Fran Tarkenton retired nearly 40 years ago, having led the NFL in passing yardage (3,468) his final season. Steve Young hung ‘em up 20 years ago, departing with a career passing rating (96.8) that ranks No. 7 all-time.
However, despite the list of luminaries who have led potent attacks, “dual-threat quarterback” remains something of an asterisk. It isn’t a full-fledged stigma, yet it carries a sense of “otherness” … as in other than a “regular” QB.
Baltimore’s Lamar Jackson isn’t your typical quarterback. For that matter, neither is Kansas City’s Patrick Mahomes, though he distinguishes himself through normal measures (i.e., passing ability), not the former’s preternatural skills as a rusher.
Both have been absurdly good in their first two games this season and they’ll face each other Sunday in Week 3.
Putting himself in the same sentence with Mahomes makes a great opening argument.
According to NFL Research, the pair are the only QBs in the Super Bowl era with a 70 percent completion rate, seven touchdown passes, and zero interceptions over the first two games of a season. In a shock to stereotypes and pigeonholes everywhere, Jackson’s passer rating (145.2) and completion percentage (71.9) are slightly higher than Mahomes‘ (136.3 and 71.4).
Like virtually everyone else reading this column, I would prefer Mahomes as my QB. But Jackson’s emergence makes me revisit the league’s historical fondness for statuesque passers opposed to mobile options.
In a segment on ESPN, the Hall-of-Famer Young expressed surprise and disappointment that runner-passers continue to be exceptions in the NFL. He thought they would become the norm after he retired with two MVP awards and a pair of Super Bowl rings.
But NFL executives still seem to prefer QBs like Tom Brady, whose main threat as a runner is causing convulsive laughter among would-be tacklers. A quarterback who spends his life in the pocket makes games less stressful for his general manager, who doesn’t have to worry about scampers ending in big hits.
Besides, the way officials call roughing penalties nowadays, standing in the pocket is almost safer than standing on the sideline.
Jackson might as well have been a single-wing halfback the way Baltimore used him as a rookie, after he supplanted Joe Flacco on the depth chart last season.
Jackson had 26 rushing attempts in his first start and averaged 17 as the starter before registering just nine carries in a playoff loss against the Chargers. He completed more than 60 percent of his passes just once and didn’t offer evidence that much improvement was possible.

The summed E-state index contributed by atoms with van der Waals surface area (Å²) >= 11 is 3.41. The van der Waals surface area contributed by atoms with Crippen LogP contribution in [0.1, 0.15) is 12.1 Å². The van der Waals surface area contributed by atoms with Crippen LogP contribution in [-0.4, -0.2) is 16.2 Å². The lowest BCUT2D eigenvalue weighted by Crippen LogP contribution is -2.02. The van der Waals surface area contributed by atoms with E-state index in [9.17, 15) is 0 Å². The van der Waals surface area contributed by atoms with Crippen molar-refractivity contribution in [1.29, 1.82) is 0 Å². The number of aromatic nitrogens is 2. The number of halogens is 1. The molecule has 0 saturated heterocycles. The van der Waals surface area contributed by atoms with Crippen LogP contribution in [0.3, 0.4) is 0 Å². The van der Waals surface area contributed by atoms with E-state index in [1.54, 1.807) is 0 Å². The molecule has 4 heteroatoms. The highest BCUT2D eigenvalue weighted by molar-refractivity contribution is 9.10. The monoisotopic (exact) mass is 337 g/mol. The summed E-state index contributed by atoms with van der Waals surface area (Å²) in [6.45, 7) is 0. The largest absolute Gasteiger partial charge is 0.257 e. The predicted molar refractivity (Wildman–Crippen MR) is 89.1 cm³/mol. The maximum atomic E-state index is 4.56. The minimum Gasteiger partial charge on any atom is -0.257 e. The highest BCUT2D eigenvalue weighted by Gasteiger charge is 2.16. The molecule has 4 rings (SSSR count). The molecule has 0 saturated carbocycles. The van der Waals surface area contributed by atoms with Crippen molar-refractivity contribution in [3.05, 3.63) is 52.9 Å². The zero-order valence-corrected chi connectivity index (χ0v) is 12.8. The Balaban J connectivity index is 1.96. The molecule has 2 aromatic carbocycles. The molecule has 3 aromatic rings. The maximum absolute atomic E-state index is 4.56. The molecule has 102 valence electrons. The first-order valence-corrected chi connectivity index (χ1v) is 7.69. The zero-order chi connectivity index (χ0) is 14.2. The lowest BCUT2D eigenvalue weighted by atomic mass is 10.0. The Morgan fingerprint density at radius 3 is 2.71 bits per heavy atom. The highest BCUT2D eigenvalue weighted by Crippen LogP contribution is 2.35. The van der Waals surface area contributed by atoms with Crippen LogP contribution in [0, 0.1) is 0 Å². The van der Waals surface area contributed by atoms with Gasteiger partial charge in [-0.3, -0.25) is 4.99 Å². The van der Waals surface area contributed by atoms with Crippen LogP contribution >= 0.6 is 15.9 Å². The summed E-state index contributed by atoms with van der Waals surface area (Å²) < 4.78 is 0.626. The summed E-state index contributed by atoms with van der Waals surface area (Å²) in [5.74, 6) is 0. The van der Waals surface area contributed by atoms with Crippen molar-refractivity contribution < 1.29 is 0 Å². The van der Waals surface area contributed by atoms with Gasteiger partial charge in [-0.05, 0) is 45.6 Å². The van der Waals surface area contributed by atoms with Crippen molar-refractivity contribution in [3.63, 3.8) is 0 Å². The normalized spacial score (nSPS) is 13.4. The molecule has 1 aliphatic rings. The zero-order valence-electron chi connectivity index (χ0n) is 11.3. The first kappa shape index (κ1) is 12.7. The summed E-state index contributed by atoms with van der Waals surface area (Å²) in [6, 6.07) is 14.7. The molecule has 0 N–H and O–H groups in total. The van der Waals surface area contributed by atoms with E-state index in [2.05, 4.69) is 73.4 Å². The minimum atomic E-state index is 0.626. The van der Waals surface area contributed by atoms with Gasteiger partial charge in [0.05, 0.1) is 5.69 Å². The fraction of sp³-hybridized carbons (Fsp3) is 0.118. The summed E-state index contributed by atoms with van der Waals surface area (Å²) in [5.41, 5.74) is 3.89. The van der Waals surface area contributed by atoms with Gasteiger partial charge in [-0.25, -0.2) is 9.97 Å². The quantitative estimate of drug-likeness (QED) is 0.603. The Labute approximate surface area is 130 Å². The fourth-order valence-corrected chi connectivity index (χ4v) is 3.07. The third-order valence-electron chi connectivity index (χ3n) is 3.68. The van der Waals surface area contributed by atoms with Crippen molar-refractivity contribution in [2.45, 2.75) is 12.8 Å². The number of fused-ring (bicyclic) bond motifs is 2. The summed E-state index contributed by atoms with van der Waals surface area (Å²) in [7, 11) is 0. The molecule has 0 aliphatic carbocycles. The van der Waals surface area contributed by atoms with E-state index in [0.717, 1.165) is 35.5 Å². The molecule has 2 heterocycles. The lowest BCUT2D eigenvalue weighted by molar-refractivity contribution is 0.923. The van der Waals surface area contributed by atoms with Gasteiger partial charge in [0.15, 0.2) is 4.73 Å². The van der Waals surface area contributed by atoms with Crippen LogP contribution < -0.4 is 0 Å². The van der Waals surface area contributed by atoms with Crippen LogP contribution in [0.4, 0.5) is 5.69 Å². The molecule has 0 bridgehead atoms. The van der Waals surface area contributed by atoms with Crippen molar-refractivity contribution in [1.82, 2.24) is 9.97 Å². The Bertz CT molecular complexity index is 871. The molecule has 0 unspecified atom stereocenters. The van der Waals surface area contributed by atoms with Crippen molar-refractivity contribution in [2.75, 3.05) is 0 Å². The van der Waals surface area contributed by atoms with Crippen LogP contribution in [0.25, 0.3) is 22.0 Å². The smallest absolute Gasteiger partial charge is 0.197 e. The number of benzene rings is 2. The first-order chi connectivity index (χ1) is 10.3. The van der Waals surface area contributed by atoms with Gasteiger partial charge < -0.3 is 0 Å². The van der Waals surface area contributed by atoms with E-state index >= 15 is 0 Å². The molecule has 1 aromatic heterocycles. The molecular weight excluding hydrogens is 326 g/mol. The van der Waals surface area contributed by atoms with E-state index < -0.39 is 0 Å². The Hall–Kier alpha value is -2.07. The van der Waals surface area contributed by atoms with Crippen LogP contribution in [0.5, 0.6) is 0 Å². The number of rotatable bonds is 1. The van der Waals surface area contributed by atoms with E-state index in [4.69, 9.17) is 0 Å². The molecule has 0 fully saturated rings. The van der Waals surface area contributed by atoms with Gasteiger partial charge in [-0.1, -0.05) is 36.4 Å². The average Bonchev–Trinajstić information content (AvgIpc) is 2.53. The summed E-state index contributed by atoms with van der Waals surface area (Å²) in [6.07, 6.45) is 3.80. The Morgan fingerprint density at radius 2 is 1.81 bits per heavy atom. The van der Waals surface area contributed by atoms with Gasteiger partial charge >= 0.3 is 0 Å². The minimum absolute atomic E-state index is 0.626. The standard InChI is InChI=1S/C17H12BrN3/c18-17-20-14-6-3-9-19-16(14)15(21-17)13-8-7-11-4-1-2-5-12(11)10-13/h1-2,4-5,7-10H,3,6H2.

He looked like a rich man’s Tim Tebow.
But this season, he looks like the next, great dual-threat legend. In last week’s 23-17 win against Arizona, Jackson produced the most rushing yards (120) ever for a player who threw for more than 250 yards in the same game. His feats included a perfectly placed ball that hit tightly covered Hollywood Brown in stride, good for a 41-yard gain on third-and-11 that allowed Baltimore to run out the clock.
“To make that throw,” Ravens coach John Harbaugh marveled to reporters afterward, “you can talk about any quarterback you want in the history of the game. There’s no quarterback making any better throw than that. Ever.”
Mahomes appears destined to be mentioned in conversations about the best passes and passers ever. It’s far-fetched to think Jackson will qualify. But he’s made remarkable strides since leaving Louisville and listening to several NFL talent evaluators say he’ll never succeed at quarterback.
His attitude and work ethic are such that his running might be on the verge of sharing top billing with his passing. Once unthinkable, that transformation is happening sooner than later.
“Y’all watched Lamar make great throws all day from the pocket,” Cardinals coach Kliff Kingsbury told reporters. “He’s improved dramatically there. You’ve got to tip your hat to him. He’s staying in there and throwing it. He can beat you that way and beat you with his legs. He’s going to be hard to handle for anybody.”
⦁ Deron Snyder writes his award-winning column for The Washington Times on Tuesdays and Thursdays. Follow him on Twitter @DeronSnyder.
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